Multiple options; 126 miles, 2,183 ft elevation gain, 17 ft/mi. Out-and-Back.
Light. Beginner friendly with easy terrain.
Terrain, Bike Choice
Paved, relatively flat multiuse rail-trails closed to motor traffic. Preferred bike rank: Road bike, Gravel bike, Rigid MTB, Hardtail.
Campground (reservations required).
Number of Nights
1 night for an easy to plan out and back.
Food & Water
Ample resupply options with food and water.
Bikepacking Little Miami
Little Miami is a beginner friendly point-to-point overnight route. Bikepackers can choose from one of three starting points on the Little Miami Scenic Trail, the longest and most scenic single trail in the Miami Valley trail network, to Angels Pass Park, in Beavercreek, Ohio. Decide whether you’d like to ride 126, 98, or 70 miles and journey north from your starting point to Xenia station, the hub of four trails, before continuing west on the Creekside Trail to the campground. Get up the next morning and return the way you came.
- Paved Rail-to-Trail greenways
- Established Camping
- Bicycle Friendly Restaurants on Route
To experience the full 126 miles of this trip, start your journey at the Little Miami Golf Center. A paid parking pass is required to park here, with the advantage of a paid attendant watching over the lot. Let the attendant at the gate know you will be leaving your car overnight, when purchasing your parking pass. For video footage of the first 14 miles of the trail, watch from 1:22 to 4:30 from our Cinci to Yellow Springs trip.
Start your journey by parking at the Linda J. Cox parking lot in Loveland. Fill your water bottles at Nisbet Park or grab a bite to eat at one of Loveland’s eateries, right along the trail. Loveland is the proverbial trail town, with lots of offerings to stop in and explore. Then, hit the trail and head north, where you’ll ride along the scenic Little Miami River, a little over 14 miles to the trail town of Morrow, OH.
70 Mile Option: Morrow, OH
Start your journey by parking in one of the spots opposite the caboose, on Main St. Restrooms and water available here as well.
The first meal option past Morrow, OH is 14 miles to The Corwin Peddler, a bicycle-themed restaurant that caters to trail riders. Pedal another 14 miles North and you’ll arrive at Xenia Station, the hub of four trails, which offers water and restrooms, in addition to a scenic and historic place to stop and rest.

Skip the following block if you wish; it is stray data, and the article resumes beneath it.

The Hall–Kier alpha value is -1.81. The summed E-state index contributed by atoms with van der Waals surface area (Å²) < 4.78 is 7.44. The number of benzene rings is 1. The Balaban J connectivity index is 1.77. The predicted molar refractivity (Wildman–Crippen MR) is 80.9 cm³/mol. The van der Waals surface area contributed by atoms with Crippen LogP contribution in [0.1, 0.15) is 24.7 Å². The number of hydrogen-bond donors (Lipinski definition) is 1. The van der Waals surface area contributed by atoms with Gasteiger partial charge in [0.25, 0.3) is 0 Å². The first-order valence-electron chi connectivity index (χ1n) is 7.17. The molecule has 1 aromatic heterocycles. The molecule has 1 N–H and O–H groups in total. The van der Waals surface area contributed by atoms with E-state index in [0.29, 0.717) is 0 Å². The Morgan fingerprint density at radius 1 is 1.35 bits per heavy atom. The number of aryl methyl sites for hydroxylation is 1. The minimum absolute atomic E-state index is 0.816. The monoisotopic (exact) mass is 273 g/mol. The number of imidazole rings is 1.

From Xenia, hop on the Creekside Trail and head East a little over 6 miles, until you arrive at Angels Pass Park (which also appears on some maps as Beaver Creek Park). From the park entrance, make your way to the back of the park on the gravel road, to the left of the lake, to the campground.
A permit is required for the Angels Park campground that must be completed and paid for in advance through the Beaver Creek Parks office. There are three primitive tent sites. All have picnic tables, a fire pit. And there is a shared water pump.
For a post-ride beverage and potential food options, visit Southern Ohio Brewing, which adjoins the park. Be sure to check the website for the food truck schedule. Please note that the brewery is a popular place and food trucks can sell out.
Terms: Routes on Rockgeist.com are partial planning resources only, primarily for providing potential locations and initial mapping, and may not cover trail surface and challenge details. Please complete your own research before starting your trip. These routes are often remote and require proper knowledge of safety; including bike repair, bail out options, navigation, and resupply locations. Additionally, because of the remote nature of these locations, you may not have access to wireless or cellphone when onsite. You should also be aware of and prepared for weather and conditions. Users are required to obey all road, land, and trail rules, while practicing Leave No Trace principles. While all routes are diligently prepared and presented, Rockgeist does not guarantee accuracy of routes, trail conditions, or any points of interest detailed herein. It is your intention to fully assume all risks when following these routes. Rockgeist LLC, its collaborators, partners, or volunteers are in no way liable for actions, personal injury, damage to property, or any events that arise directly or indirectly from the routes presented on Rockgeist.com.